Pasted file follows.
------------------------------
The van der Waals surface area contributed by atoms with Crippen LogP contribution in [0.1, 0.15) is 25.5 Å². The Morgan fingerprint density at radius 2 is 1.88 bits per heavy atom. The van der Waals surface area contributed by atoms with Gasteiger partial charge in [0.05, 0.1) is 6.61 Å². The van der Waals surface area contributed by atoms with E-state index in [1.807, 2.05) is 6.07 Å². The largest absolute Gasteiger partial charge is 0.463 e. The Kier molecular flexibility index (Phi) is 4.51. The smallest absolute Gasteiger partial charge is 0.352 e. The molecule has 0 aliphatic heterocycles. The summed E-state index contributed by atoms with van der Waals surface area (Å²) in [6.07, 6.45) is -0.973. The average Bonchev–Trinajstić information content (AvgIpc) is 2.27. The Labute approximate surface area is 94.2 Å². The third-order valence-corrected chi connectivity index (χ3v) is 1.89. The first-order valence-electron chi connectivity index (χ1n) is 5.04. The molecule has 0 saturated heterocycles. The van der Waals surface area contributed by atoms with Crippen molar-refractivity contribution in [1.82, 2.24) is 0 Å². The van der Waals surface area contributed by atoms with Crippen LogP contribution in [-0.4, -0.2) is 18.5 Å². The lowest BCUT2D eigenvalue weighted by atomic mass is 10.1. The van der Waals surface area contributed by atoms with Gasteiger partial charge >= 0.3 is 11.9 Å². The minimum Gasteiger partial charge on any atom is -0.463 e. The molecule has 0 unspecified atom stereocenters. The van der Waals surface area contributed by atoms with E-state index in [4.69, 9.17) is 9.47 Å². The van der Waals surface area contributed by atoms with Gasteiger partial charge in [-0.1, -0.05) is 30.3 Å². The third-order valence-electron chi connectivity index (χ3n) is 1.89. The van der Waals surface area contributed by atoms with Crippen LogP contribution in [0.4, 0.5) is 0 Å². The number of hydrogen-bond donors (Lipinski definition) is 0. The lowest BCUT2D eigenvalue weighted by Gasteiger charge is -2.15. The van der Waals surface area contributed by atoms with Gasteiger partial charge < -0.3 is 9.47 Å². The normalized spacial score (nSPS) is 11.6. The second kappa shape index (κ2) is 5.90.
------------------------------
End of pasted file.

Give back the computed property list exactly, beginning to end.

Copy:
The van der Waals surface area contributed by atoms with Crippen LogP contribution in [0.1, 0.15) is 25.5 Å². The Morgan fingerprint density at radius 2 is 1.88 bits per heavy atom. The van der Waals surface area contributed by atoms with Gasteiger partial charge in [0.05, 0.1) is 6.61 Å². The van der Waals surface area contributed by atoms with E-state index in [1.807, 2.05) is 6.07 Å². The largest absolute Gasteiger partial charge is 0.463 e. The Kier molecular flexibility index (Phi) is 4.51. The smallest absolute Gasteiger partial charge is 0.352 e. The molecule has 0 aliphatic heterocycles. The summed E-state index contributed by atoms with van der Waals surface area (Å²) in [6.07, 6.45) is -0.973. The average Bonchev–Trinajstić information content (AvgIpc) is 2.27. The Labute approximate surface area is 94.2 Å². The third-order valence-corrected chi connectivity index (χ3v) is 1.89. The first-order valence-electron chi connectivity index (χ1n) is 5.04. The molecule has 0 saturated heterocycles. The van der Waals surface area contributed by atoms with Crippen molar-refractivity contribution in [1.82, 2.24) is 0 Å². The van der Waals surface area contributed by atoms with Crippen LogP contribution in [-0.4, -0.2) is 18.5 Å². The lowest BCUT2D eigenvalue weighted by atomic mass is 10.1. The van der Waals surface area contributed by atoms with Gasteiger partial charge >= 0.3 is 11.9 Å². The minimum Gasteiger partial charge on any atom is -0.463 e. The molecule has 0 unspecified atom stereocenters. The van der Waals surface area contributed by atoms with E-state index in [4.69, 9.17) is 9.47 Å². The van der Waals surface area contributed by atoms with Gasteiger partial charge in [-0.1, -0.05) is 30.3 Å². The third-order valence-electron chi connectivity index (χ3n) is 1.89. The van der Waals surface area contributed by atoms with Crippen LogP contribution in [0.4, 0.5) is 0 Å². The number of hydrogen-bond donors (Lipinski definition) is 0. The lowest BCUT2D eigenvalue weighted by Gasteiger charge is -2.15. The van der Waals surface area contributed by atoms with Gasteiger partial charge < -0.3 is 9.47 Å². The normalized spacial score (nSPS) is 11.6. The second kappa shape index (κ2) is 5.90.